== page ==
Monday, June 18, 2012

Galveston Research Summary #18 - Happy Juneteenth!

"We's free now."
"What makes you free?"
"Yankees come down on ships on the outside to free us"

(Recollection of Maj. H. A. Wallace, CSA, upon meeting newly freed slaves in Galveston)

Photo by James M. Schmidt
June 19, 2012, marks the annual anniversary of "Juneteenth" - a day that commemorates the announcement of the abolition of slavery in Texas, on June 19, 1865. 

The holiday has special meaning for Galveston as it is the "home" of Juneteenth!

This past weekend (on Sunday, June 17) I had the great pleasure of seeing Edward T. Cotham, Jr., give a presentation on "The General Behind Juneteenth":

It has become one of the most important symbols of the end of the Civil War and the coming of Emancipation. But what do we really know about the events that shaped it? On June 19, 1865, General Gordon Granger issued General Orders No. 3 from his headquarters in Galveston. Granger’s order confirmed that the Emancipation Proclamation was in effect in Texas. Celebrated today as the origin of the “Juneteenth” festivities, General Granger’s June 19 order was actually the result of a long chain of political and military events involving the battles and leaders of the Civil War. In his multi-media presentation, Ed Cotham will describe the events that led to General Granger’s arrival in Galveston, the issuance of the Juneteenth order, and the reaction to that order.

As with all of Mr. Cotham's presentations (I have seen several now), it was EXCELLENT!


As he pointed out:


Library of Congress
On Jan. 1, 1863, the Emancipation Proclamation was issued. But the order was meaningless until it could be enforced.  On June 19, 1865 — after the Confederacy had been defeated and Union troops landed in Galveston — that the slaves in Texas were told they were free by virtue of Gen. Granger's "General Orders No. 3":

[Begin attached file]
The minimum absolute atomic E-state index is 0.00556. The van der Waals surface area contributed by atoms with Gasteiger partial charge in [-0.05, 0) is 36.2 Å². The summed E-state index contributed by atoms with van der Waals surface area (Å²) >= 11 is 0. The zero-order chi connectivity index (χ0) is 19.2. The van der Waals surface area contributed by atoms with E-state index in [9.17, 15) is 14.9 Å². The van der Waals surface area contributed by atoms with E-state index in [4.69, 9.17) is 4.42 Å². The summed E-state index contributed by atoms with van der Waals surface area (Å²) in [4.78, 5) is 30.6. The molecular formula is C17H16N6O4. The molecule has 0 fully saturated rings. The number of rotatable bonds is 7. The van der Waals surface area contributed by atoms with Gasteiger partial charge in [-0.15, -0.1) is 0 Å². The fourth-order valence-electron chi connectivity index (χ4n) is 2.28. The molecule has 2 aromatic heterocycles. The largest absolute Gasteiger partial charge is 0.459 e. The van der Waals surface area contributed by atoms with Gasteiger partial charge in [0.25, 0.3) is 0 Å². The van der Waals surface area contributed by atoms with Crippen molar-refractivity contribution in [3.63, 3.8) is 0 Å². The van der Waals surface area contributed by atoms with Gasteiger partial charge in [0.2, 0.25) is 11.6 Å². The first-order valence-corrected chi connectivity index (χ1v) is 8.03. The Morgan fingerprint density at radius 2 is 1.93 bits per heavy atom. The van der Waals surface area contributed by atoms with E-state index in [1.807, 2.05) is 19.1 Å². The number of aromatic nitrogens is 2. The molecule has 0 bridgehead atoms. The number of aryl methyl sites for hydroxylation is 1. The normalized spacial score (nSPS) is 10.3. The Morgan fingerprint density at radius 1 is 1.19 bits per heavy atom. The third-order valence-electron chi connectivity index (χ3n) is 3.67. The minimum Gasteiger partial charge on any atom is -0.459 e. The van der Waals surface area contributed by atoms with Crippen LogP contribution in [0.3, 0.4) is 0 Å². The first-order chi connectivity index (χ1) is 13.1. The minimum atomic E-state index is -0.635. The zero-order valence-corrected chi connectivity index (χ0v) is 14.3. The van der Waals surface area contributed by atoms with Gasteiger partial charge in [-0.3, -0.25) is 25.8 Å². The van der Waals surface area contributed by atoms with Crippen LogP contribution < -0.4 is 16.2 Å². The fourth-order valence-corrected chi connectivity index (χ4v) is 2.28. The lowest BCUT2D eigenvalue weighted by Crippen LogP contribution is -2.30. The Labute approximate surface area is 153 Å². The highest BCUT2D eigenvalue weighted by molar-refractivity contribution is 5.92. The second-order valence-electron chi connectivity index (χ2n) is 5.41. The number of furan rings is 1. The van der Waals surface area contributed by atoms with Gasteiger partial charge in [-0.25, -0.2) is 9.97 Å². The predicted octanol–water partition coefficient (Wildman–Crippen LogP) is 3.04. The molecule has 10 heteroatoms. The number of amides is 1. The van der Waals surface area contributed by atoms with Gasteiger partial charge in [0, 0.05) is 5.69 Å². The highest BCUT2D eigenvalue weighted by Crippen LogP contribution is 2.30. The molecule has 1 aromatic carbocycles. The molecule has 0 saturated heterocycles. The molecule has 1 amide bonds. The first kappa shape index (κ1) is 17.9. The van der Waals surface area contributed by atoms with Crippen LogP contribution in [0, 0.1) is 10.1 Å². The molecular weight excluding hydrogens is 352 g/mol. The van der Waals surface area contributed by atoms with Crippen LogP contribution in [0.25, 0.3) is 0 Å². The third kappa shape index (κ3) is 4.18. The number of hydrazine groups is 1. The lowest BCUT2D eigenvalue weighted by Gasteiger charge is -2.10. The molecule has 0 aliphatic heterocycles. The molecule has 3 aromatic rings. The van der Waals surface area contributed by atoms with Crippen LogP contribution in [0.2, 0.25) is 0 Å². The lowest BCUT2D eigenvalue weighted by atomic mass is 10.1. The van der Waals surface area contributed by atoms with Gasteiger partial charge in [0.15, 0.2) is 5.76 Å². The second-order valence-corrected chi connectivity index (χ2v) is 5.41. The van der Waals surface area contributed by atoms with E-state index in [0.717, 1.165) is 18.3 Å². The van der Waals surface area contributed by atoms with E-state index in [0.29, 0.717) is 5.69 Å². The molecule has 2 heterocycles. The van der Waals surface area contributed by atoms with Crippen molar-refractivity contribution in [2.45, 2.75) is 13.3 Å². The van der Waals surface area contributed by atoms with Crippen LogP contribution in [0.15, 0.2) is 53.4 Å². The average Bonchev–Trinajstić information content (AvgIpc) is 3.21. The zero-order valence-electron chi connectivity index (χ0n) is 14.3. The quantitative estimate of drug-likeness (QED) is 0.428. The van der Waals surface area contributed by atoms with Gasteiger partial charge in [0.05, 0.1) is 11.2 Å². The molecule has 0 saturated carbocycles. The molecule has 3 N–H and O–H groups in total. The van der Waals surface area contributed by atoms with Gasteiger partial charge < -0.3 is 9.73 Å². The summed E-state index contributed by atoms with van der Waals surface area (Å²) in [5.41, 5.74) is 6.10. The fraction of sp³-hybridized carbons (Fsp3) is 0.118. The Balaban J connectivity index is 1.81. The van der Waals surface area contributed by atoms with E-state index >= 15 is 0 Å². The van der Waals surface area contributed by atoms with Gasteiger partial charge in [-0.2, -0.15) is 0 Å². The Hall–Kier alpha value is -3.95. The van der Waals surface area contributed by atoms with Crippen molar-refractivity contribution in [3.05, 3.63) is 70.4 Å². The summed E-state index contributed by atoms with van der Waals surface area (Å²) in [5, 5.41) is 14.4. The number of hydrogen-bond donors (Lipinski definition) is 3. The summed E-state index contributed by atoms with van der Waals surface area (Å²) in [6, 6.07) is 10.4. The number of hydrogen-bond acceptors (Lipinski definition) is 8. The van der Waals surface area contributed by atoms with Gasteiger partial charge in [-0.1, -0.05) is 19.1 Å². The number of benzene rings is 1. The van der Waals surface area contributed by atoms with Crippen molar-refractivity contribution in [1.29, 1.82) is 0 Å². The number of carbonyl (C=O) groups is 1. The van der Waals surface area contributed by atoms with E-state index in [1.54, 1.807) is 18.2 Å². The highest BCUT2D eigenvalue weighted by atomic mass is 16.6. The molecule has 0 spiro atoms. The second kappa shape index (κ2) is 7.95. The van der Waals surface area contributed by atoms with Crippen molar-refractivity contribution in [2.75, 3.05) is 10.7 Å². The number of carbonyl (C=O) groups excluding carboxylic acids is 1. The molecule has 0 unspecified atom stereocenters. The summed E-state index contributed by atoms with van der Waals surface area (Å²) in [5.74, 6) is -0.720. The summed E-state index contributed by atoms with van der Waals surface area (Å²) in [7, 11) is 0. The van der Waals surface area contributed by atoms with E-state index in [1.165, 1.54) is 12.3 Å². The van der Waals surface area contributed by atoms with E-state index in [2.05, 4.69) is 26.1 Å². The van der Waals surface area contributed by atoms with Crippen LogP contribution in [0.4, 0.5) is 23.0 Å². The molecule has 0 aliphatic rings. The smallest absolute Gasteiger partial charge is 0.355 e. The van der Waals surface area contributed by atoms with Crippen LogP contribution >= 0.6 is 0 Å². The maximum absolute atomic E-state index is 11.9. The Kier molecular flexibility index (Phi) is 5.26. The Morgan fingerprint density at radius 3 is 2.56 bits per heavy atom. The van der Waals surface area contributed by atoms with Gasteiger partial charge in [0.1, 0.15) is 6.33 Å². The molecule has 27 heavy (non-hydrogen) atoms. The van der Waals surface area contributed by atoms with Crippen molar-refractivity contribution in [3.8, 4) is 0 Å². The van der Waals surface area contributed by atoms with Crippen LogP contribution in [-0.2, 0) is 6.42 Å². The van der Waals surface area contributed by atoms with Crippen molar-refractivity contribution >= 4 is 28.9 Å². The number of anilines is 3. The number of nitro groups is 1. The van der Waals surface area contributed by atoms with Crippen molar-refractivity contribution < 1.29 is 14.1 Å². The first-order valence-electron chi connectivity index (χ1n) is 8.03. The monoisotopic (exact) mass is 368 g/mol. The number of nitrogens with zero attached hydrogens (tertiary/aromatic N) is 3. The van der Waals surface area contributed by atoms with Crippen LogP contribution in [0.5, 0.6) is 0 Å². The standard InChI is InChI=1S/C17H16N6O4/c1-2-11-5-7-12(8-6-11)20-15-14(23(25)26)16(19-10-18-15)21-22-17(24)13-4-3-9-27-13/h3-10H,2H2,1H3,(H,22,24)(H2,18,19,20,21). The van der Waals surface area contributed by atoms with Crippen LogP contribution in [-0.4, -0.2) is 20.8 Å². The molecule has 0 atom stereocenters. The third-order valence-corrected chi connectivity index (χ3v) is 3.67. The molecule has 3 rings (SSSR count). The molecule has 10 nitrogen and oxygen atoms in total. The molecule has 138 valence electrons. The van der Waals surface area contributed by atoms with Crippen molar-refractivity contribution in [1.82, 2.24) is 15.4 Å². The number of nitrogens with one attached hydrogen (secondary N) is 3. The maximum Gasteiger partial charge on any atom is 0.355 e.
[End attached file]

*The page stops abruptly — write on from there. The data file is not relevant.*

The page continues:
Headquarters, District of Texas
    Galveston, Texas, June 19, 1865

    General Orders, No. 3

    The people are informed that, in accordance with a proclamation from the Executive of the United States, all slaves are free. This involves an absolute equality of personal rights and rights of property, between former masters and slaves, and the connection heretofore existing between them, becomes that between employer and hired labor. The Freedmen are advised to remain at their present homes, and work for wages. They are informed that they will not be allowed to collect at military posts; and that they will not be supported in idleness either there or elsewhere.

    By order of
    Major-General Granger
    F. W. Emery, Maj. & A. . G.


On Granger's orders, the notice was printed in newspapers throughout the state, and Mr. Cotham related several firsthand accounts of ex-slaves who remembered hearing the news.

As always, Galvestonians are celebrating the holiday and you can see a description of some of the festivities here.

But Juneteenth celebrations are not limited to Galveston! Dozens of states (and several foreign countries) also observe Juneteenth!

Andy Hall - at his excellent "Dead Confederates" blog - has an equally excellent post on Juneteenth and Galveston here.


This post features photographs of:

Galveston's "Juneteenth" monument (dedicated in 2006, the the statue has engendered some controversy; the state has recently announced the formation of a new Juneteenth commission so that a proper and historically accurate monument can be installed on the capital grounds in Austin).

Gen. Gordon Granger

Ashton Villa (local tradition has this wartime home in Galveston as the site of the reading of General Orders No. 3 on June 19, 1865, but most historians hae oncluded that there is little direct evidence of this).


Photo by James M. Schmidt

1 comment:

Mark Noce said...

Wow! Very cool:) Looks like I need to take a trip down there and see these things for myself:)